For the past several months, I’ve worn a Fitbit Sense smartwatch/fitness band ($228 at Amazon) to track my exercise routine, pulse, breathing rate, skin temperature, oxygen saturation at bedtime, and “stress level.” resting heart rate and heart
Rate Variability (HRV). That last metric reflects the variation in time between heartbeats, and according to Fitbit, “a higher HRV is associated with better health.” Like the Apple Watch, Sense can also be used to check for irregular heartbeats via the EKG (electrocardiogram) function.
The Sense has a 1.6-inch square color screen, which is big enough for my aging eyes to see at a glance. I think it’s a good size even for people (like me) with relatively small wrists, but some people prefer smaller bands, and there are certainly many people looking for more affordable fitness bands.
Enter the Lux, Fitbit’s latest fitness band, which measures .7 inches wide by 1.4 inches long and .4 inches thick, selling for about $149. Fitbit touts Lux as “the new fashion-forward health and wellness tracker,” but fashion is in the eye of the beholder. Its small size makes it less intrusive than larger trackers and smartwatches, but it’s still an electronic device, not a piece of fine jewelry, which is true of nearly all electronic products. The sample sent to me comes with a generic black band, but for about the same price, you can get it in “lunar white” and orchid (pink) or you can buy a gold stainless steel Parker Link bracelet from Jewelry for $50 can pay more. Brand Gorjana, there are other bands available that can dress it up even more.
Although it’s billed as a fitness tracker and not a “smartwatch” like My Sense and Fitbit’s Versa 3 and Versa 2, it does have some of the features you’d find in a smartwatch, including calls, texts, and smartphones. Notifications, silent alarms, and a timer and stopwatch are included. . As a fitness device, it tracks your heart rate 24/7, displaying speed and distance during walks, jogs, hikes and bike rides if paired with your smartphone (its own GPS and tracks and reports your steps and physical energy expended. It displays a “stress management score” via a Fitbit smartphone app that tracks physical signs of stress with a score of 1 to 100. I have this feature on my senses and don’t pay too much attention to it because it doesn’t match well with my own understanding of my own stress level. If you wear it to bed, it gives you a sleep score and tracks your sleep stages (light, deep and REM sleep).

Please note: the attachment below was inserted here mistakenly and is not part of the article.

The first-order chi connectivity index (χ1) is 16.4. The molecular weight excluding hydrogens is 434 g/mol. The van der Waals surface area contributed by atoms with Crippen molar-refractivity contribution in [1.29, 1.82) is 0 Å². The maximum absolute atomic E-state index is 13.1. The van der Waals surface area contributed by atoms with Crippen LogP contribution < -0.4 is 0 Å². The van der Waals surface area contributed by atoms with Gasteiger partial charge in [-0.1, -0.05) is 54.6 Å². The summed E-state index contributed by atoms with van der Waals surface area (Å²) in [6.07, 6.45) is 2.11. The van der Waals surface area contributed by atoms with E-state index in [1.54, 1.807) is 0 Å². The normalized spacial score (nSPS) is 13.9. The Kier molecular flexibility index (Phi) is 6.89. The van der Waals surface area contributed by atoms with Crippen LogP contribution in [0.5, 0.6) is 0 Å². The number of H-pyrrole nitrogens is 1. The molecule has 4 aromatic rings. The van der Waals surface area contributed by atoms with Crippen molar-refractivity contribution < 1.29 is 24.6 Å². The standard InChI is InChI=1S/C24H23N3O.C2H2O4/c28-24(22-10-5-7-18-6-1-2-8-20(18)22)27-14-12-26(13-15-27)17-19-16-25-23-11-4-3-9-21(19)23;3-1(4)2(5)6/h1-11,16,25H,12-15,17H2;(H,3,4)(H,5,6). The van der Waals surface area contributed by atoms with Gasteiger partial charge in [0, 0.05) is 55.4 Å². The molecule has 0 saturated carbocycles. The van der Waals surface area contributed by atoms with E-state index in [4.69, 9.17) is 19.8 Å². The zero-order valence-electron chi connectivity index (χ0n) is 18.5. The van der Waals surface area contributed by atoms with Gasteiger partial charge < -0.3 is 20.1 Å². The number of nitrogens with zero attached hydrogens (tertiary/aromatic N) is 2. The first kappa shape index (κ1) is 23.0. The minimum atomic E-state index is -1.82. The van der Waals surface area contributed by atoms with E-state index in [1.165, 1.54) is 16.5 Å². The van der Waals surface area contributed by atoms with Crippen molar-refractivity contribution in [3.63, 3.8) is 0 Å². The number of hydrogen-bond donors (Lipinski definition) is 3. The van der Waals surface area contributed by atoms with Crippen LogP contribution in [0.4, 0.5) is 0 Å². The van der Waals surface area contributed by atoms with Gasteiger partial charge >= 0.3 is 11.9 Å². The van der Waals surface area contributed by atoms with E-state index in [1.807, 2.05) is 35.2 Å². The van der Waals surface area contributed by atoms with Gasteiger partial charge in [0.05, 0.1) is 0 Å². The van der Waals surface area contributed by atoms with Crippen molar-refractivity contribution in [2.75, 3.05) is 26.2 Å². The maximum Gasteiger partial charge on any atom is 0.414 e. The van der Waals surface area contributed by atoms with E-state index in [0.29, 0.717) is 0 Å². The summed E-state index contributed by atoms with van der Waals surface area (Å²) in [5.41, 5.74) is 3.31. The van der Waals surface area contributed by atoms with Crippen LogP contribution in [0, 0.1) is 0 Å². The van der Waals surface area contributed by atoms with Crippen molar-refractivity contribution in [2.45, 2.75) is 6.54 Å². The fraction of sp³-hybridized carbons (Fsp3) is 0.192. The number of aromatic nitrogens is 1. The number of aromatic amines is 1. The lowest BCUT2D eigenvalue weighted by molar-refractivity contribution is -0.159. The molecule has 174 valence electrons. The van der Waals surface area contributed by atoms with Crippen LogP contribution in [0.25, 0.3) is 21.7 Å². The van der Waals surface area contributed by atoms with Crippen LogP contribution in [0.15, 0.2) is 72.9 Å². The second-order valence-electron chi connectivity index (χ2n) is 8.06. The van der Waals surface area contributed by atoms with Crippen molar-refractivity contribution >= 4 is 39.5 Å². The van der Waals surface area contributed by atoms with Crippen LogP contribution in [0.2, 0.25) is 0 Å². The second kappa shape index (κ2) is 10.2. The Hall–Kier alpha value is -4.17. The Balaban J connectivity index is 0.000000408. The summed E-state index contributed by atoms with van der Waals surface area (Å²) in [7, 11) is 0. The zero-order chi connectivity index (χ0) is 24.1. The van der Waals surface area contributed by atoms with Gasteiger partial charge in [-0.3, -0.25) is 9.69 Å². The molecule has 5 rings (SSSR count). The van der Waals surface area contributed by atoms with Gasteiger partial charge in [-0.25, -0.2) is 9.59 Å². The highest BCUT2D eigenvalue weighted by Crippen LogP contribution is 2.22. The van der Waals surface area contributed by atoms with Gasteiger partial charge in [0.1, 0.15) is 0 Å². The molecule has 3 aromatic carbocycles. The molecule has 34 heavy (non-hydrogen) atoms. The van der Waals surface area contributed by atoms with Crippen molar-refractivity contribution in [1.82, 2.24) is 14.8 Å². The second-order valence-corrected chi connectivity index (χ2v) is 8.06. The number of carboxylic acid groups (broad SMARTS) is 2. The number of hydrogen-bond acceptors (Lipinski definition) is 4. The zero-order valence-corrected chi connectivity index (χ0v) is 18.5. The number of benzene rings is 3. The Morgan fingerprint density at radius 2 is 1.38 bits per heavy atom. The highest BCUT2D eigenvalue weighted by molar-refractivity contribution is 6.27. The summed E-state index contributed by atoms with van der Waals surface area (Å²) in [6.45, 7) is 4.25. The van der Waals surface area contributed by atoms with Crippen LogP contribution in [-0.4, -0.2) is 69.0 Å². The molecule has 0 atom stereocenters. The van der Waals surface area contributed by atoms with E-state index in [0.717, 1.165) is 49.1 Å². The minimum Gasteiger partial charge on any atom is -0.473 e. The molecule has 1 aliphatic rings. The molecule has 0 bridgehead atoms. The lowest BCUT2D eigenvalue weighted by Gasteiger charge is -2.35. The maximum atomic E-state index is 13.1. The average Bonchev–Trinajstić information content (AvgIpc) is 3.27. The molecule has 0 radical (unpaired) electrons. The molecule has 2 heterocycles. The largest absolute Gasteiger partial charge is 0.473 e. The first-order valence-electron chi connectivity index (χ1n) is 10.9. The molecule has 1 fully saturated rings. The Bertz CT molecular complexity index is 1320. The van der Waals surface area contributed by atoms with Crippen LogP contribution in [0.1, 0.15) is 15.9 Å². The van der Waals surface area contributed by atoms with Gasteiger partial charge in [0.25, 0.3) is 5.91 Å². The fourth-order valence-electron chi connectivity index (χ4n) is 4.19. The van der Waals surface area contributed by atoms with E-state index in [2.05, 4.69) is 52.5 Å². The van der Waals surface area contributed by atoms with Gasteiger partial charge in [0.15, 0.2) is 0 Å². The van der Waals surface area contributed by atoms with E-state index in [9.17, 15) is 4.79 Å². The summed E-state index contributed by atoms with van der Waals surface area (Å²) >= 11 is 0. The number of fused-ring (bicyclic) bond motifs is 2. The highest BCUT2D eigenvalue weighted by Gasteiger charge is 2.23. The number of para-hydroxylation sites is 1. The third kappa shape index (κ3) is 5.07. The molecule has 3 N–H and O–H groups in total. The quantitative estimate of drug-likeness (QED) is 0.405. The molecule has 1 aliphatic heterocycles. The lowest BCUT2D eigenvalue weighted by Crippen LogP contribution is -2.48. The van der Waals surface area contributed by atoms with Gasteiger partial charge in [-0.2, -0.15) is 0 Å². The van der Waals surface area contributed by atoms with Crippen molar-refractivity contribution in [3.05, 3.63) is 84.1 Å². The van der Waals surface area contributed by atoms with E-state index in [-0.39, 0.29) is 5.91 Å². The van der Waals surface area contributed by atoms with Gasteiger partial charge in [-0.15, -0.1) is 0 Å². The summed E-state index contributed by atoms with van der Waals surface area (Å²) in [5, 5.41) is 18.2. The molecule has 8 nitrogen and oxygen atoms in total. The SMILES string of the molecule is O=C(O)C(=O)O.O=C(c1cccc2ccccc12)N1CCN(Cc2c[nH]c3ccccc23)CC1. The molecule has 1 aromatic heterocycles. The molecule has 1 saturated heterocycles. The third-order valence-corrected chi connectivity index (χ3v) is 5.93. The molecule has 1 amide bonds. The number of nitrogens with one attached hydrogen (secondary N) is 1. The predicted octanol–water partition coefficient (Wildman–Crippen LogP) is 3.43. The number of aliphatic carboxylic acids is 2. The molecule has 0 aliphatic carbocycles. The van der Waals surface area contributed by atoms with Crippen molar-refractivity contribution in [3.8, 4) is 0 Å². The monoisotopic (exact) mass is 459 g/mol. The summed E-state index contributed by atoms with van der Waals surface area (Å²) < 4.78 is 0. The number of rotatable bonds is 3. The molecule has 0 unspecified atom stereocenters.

Not that we’re competing, but my wife, Patti, who is wearing the new Luxe, got a score of 80 last night while I beat her to 81 with my Fitbit Sense. I slept for 7 hours and 41 minutes, while he only logged 7:10, although he got more deep and REM sleep than I did.
Fitbit says the Lux will track oxygen saturation throughout the night, but that feature is “coming soon.” I have it on my senses and see it almost every day. It shows the overnight range (high and low) and an average. Mine is usually slightly lower than what I get with a pulse oximeter during waking hours, which is normal according to many of the articles I’ve read. UCSFHealth.org.
Fitbit says the Lux can last up to six days on a single charge, but this will vary depending on usage. I haven’t had enough time to know how long the battery lasts, but my Sense, which is also rated for six days, typically lasts about four days between charges. I use it overnight to track my oxygen saturation, which uses up extra energy. The nice thing about a multi-day battery is that you can wear it overnight instead of charging it. The Luxe charges very quickly, so it’s very easy to turn it off during the day or just before bed.
The Luxe’s small size comes with a drawback. The screen is a bit hard to read compared to other Fitbit devices. Clock faces (there are several available) don’t always display as much information as you’d get with larger Fitbit devices.
If the size and luxe metal back and color screen aren’t a big advantage to you, you can get more for your money with the Fitbit Charge 4 ($99.95). It’s a little wider than the Luxe (.9 versus .7 inches), but it’s the same size from top to bottom and only .1-inch thick. Unlike the Lux, it has its own GPS chip, which allows you to measure your runs, walks, hikes and bike rides without having to pass your phone. Fitbit says it offers up to seven days of battery life, but it has a grayscale rather than color display, which isn’t a deal killer for me.
The tracker itself displays some information along with more information available on the app. For the most information and data, you’ll need to subscribe to Fitbit Premium for $9.99 per month or $79.99 per year. Depending on what’s on offer at the time, it comes with a 90-day or 6-month free subscription (you need to provide a credit card, so a calendar entry for when you need to cancel to avoid getting charged do). Anyone can subscribe to the AARP Supplemental Health Insurance Plan for free.
Before buying any fitness tracker, make sure you are familiar with the tools you have on your smartphone. Android and iPhone both have fitness apps (Google Fit and Apple Health track your steps, bike rides and other activities, even if you haven’t connected them to a smartwatch or fitness tracker).
And if you’re using a fitness band, smartwatch, or app to track your health and fitness, make sure you check with a health care provider before relying on or insisting on any data you reveal. Consult a professional. These devices do a relatively good but very accurate job of tracking various health and fitness trends, but they are not meant to diagnose medical conditions. For this you need an expert.
Larry Magid is a tech journalist and Internet security activist.